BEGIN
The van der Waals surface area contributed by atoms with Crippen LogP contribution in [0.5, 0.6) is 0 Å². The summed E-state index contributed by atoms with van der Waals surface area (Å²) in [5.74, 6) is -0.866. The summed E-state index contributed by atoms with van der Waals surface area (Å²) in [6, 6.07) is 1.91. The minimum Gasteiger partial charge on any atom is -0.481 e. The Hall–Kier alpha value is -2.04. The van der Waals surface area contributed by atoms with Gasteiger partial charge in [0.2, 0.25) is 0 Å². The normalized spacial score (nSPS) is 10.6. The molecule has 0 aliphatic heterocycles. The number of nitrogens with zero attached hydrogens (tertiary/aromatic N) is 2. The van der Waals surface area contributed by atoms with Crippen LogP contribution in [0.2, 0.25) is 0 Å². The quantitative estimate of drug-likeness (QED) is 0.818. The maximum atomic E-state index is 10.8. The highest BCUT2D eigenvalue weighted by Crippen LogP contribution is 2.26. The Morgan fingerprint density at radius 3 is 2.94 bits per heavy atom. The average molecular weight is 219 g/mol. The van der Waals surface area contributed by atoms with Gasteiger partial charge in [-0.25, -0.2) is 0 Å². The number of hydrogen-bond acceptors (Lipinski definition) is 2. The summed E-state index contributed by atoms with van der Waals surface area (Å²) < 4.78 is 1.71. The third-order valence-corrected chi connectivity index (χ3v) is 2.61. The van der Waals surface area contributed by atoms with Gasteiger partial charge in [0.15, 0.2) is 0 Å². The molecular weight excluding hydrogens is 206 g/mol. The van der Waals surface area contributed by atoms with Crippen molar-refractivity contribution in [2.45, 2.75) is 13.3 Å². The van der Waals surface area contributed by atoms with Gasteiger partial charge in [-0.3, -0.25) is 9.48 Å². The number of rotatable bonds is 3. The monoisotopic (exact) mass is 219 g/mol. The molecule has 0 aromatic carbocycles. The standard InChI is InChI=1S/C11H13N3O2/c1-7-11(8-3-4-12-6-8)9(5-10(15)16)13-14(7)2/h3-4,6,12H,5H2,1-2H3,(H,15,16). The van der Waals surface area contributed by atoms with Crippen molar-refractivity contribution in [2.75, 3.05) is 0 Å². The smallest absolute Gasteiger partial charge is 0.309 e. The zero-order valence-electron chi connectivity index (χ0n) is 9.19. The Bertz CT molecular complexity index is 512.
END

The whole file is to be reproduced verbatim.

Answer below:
The van der Waals surface area contributed by atoms with Crippen LogP contribution in [0.5, 0.6) is 0 Å². The summed E-state index contributed by atoms with van der Waals surface area (Å²) in [5.74, 6) is -0.866. The summed E-state index contributed by atoms with van der Waals surface area (Å²) in [6, 6.07) is 1.91. The minimum Gasteiger partial charge on any atom is -0.481 e. The Hall–Kier alpha value is -2.04. The van der Waals surface area contributed by atoms with Gasteiger partial charge in [0.2, 0.25) is 0 Å². The normalized spacial score (nSPS) is 10.6. The molecule has 0 aliphatic heterocycles. The number of nitrogens with zero attached hydrogens (tertiary/aromatic N) is 2. The van der Waals surface area contributed by atoms with Crippen LogP contribution in [0.2, 0.25) is 0 Å². The quantitative estimate of drug-likeness (QED) is 0.818. The maximum atomic E-state index is 10.8. The highest BCUT2D eigenvalue weighted by Crippen LogP contribution is 2.26. The Morgan fingerprint density at radius 3 is 2.94 bits per heavy atom. The average molecular weight is 219 g/mol. The van der Waals surface area contributed by atoms with Gasteiger partial charge in [-0.25, -0.2) is 0 Å². The number of hydrogen-bond acceptors (Lipinski definition) is 2. The summed E-state index contributed by atoms with van der Waals surface area (Å²) < 4.78 is 1.71. The third-order valence-corrected chi connectivity index (χ3v) is 2.61. The van der Waals surface area contributed by atoms with Gasteiger partial charge in [0.15, 0.2) is 0 Å². The molecular weight excluding hydrogens is 206 g/mol. The van der Waals surface area contributed by atoms with Crippen molar-refractivity contribution in [2.45, 2.75) is 13.3 Å². The van der Waals surface area contributed by atoms with Gasteiger partial charge in [-0.3, -0.25) is 9.48 Å². The number of rotatable bonds is 3. The monoisotopic (exact) mass is 219 g/mol. The molecule has 0 aromatic carbocycles. The standard InChI is InChI=1S/C11H13N3O2/c1-7-11(8-3-4-12-6-8)9(5-10(15)16)13-14(7)2/h3-4,6,12H,5H2,1-2H3,(H,15,16). The van der Waals surface area contributed by atoms with Crippen molar-refractivity contribution in [2.75, 3.05) is 0 Å². The smallest absolute Gasteiger partial charge is 0.309 e. The zero-order valence-electron chi connectivity index (χ0n) is 9.19. The Bertz CT molecular complexity index is 512.